I am using a TIC T500 to control a Portescap Linear Stepper Motor 20DAM10D1B-L with 1/8th microsteps. I have currently removed any load on the actuator.
I have remarked that the microsteping doesn’t work: the motor almost doesn’t move for the seven first microsteps, then moves by one step for the last microstep.
Can you explain me how to solve this?
The motor position (full step size: 25.4µm) as a function of the microstep is given in next figure.
The controller is supplied with 5.5V, 2600mA. The motor requires 5V and 350mA.
The config file of the controller is here:
tic_settings_1d8th_microscteps_343mA.txt (1.2 KB)
Thanks in advance!
I think you’d better post your circuit diagram or a close photo of your wiring.
From your thread title, it sounds like you suspect the Tic might be missing microsteps, but behavior like this is usually caused by the incremental torque of a motor’s microstep being unable to overcome the motor’s friction and detent torque (i.e. the motor is usually the limiting factor, not the stepper driver or controller). If you are still in doubt about the Tic, one way you could confirm that the controller is microstepping correctly is by looking at some of its outputs with an oscilloscope. The easiest way to check the behavior is with a current probe (if you happen to have access to one) but you can also look at the duty cycle of the output voltage at different microsteps.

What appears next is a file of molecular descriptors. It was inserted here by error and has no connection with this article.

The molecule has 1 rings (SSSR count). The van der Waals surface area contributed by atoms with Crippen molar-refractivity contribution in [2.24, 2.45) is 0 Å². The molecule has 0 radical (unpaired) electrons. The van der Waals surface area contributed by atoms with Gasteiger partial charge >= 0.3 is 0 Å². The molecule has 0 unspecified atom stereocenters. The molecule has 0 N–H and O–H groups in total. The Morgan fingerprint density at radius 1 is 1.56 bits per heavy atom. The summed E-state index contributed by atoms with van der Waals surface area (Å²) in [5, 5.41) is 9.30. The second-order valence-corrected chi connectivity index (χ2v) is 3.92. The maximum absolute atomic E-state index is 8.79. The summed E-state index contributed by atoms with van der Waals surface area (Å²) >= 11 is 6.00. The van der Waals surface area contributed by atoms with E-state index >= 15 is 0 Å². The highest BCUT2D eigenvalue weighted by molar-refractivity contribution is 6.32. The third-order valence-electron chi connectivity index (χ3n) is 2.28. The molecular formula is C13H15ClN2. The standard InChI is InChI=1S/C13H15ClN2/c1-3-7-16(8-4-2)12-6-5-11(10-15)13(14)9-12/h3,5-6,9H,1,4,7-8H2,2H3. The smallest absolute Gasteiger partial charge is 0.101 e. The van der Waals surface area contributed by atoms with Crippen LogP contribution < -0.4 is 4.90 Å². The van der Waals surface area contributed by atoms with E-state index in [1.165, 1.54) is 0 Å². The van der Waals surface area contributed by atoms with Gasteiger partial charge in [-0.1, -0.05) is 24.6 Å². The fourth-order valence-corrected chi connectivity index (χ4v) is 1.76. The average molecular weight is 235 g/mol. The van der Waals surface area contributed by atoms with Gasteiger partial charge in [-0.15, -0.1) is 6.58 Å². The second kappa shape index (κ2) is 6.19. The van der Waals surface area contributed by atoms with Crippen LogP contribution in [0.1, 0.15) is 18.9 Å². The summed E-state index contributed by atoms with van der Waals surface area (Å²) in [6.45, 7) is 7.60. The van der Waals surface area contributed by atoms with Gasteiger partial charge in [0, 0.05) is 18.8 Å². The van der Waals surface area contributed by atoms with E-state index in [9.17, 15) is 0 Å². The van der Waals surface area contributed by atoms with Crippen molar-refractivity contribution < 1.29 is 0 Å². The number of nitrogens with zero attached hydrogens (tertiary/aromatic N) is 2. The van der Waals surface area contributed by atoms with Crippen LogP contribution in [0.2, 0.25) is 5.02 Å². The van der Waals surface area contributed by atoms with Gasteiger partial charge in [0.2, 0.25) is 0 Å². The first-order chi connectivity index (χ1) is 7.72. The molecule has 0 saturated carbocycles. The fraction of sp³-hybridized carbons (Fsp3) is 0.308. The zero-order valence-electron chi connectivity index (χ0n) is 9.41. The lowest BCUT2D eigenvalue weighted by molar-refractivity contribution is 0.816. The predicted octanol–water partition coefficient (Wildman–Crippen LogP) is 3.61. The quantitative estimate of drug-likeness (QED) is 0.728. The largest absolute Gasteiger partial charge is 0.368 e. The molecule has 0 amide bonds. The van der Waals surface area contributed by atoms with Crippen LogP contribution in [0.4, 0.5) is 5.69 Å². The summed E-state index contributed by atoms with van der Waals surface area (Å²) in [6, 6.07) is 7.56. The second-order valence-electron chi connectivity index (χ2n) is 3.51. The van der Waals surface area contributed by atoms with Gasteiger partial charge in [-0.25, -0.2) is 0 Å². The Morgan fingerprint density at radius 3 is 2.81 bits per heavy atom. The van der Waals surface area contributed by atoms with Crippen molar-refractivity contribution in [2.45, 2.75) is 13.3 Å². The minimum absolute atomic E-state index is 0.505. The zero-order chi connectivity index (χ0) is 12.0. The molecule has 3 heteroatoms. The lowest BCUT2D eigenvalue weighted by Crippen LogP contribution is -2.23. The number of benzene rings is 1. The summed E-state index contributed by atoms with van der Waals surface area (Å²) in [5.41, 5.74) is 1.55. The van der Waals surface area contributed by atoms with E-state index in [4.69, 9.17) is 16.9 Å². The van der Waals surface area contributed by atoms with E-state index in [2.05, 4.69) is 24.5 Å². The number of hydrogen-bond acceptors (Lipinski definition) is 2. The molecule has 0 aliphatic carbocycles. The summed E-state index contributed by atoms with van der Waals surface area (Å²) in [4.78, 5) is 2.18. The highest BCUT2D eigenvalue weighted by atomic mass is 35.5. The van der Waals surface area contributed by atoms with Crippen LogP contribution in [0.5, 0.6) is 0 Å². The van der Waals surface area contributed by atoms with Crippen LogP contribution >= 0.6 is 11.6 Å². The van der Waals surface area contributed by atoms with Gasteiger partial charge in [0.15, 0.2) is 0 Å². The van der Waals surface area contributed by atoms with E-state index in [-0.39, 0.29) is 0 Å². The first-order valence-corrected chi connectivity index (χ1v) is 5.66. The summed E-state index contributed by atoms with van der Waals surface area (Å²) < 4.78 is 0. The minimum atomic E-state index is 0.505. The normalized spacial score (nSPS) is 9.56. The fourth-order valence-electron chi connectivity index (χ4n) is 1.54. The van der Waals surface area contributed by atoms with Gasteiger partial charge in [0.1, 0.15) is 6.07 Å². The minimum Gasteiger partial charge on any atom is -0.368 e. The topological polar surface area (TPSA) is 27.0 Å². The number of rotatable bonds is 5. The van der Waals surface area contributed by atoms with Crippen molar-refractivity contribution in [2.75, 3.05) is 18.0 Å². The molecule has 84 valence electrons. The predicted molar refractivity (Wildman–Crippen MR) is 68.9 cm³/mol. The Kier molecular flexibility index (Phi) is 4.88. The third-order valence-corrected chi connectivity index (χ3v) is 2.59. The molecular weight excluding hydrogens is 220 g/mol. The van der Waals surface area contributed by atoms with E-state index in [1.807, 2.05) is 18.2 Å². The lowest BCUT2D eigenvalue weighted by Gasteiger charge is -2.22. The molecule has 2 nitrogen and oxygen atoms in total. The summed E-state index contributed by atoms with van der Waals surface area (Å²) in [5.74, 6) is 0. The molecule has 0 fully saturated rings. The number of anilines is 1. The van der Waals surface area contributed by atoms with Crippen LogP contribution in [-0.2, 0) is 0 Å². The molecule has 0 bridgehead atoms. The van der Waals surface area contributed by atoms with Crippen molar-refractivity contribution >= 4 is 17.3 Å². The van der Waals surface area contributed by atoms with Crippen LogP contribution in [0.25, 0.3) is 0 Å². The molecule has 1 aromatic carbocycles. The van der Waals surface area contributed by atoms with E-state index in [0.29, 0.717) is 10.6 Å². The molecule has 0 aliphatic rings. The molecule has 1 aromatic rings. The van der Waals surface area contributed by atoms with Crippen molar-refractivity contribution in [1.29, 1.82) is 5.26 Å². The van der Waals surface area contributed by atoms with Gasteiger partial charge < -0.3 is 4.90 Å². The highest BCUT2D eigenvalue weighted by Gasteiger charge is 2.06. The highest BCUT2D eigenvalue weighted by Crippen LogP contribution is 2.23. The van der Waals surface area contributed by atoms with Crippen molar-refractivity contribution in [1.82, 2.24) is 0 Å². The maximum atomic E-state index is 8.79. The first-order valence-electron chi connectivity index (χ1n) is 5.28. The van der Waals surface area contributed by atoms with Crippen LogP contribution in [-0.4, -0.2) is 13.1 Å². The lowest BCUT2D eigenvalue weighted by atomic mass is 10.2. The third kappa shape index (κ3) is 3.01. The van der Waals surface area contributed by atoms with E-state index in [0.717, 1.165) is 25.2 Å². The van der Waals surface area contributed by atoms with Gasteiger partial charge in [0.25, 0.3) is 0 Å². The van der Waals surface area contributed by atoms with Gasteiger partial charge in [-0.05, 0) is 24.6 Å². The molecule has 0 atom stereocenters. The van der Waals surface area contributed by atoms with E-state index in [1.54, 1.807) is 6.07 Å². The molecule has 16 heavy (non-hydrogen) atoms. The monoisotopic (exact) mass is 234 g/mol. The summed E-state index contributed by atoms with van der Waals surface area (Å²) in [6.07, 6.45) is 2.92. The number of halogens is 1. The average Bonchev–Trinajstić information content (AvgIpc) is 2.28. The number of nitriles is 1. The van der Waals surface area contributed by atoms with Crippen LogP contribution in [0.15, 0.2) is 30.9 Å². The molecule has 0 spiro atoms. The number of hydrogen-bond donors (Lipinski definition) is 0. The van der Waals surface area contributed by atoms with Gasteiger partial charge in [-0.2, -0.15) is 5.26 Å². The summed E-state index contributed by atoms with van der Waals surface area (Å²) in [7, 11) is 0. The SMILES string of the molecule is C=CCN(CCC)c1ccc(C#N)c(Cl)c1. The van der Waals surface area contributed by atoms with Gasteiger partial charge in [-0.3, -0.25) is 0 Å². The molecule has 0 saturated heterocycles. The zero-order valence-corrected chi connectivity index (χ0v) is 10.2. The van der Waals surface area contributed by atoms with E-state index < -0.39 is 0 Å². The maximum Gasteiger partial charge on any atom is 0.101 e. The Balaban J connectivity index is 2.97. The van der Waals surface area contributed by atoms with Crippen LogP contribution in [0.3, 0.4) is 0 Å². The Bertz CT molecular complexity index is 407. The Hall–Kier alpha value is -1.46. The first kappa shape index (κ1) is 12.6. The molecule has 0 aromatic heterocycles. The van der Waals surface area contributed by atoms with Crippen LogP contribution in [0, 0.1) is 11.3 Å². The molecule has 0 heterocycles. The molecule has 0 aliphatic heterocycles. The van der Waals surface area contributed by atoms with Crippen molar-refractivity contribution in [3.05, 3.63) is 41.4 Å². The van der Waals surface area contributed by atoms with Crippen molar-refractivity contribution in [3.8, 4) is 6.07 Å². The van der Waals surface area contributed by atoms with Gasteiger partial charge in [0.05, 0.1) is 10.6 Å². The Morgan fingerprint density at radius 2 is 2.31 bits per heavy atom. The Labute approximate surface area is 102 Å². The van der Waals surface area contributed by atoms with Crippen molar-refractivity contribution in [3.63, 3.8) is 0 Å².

Some options you could try to improve those results are:
- Make sure your current limit is set to the rated current for your motor. (It looks like that should be 350 mA for your motor, so you are probably fine. However, the nominal voltage, resistance, and current specs listed for your motor at the link you sent do not seem to align with Ohm’s law; you might also try a lower current limit like 250 mA just to see if it makes any difference.)
- Increase the supply voltage if you are working with high step rates. (By using a higher voltage along with active current limiting, the current is able to ramp up faster which helps ensure the motor does not skip steps at high speeds.)
- Decrease the supply voltage if you are mainly working with low step rates. (That might improve driver’s ability to limit the microstepping current more accurately.)
- With other stepper motor drivers and controllers, you could try different decay mode settings. (The decay mode on the Tic T500 is not configurable; it is selected automatically by the driver IC.)
I am not sure what you are trying to do with your motor, but another option might be to reduce the acceleration and deceleration rates on your Tic, which will usually help generate smoother motion and increase the maximum step rates you can reach. However, if your goal with microstepping is to make your stepper motor’s position control more precise, please keep in mind that microstepping is typically not very good solution for that. Here is an article with more details about that. Adding some mechanical speed reduction, such as a gearbox, is usually a better solution for increasing stepper motor position accuracy.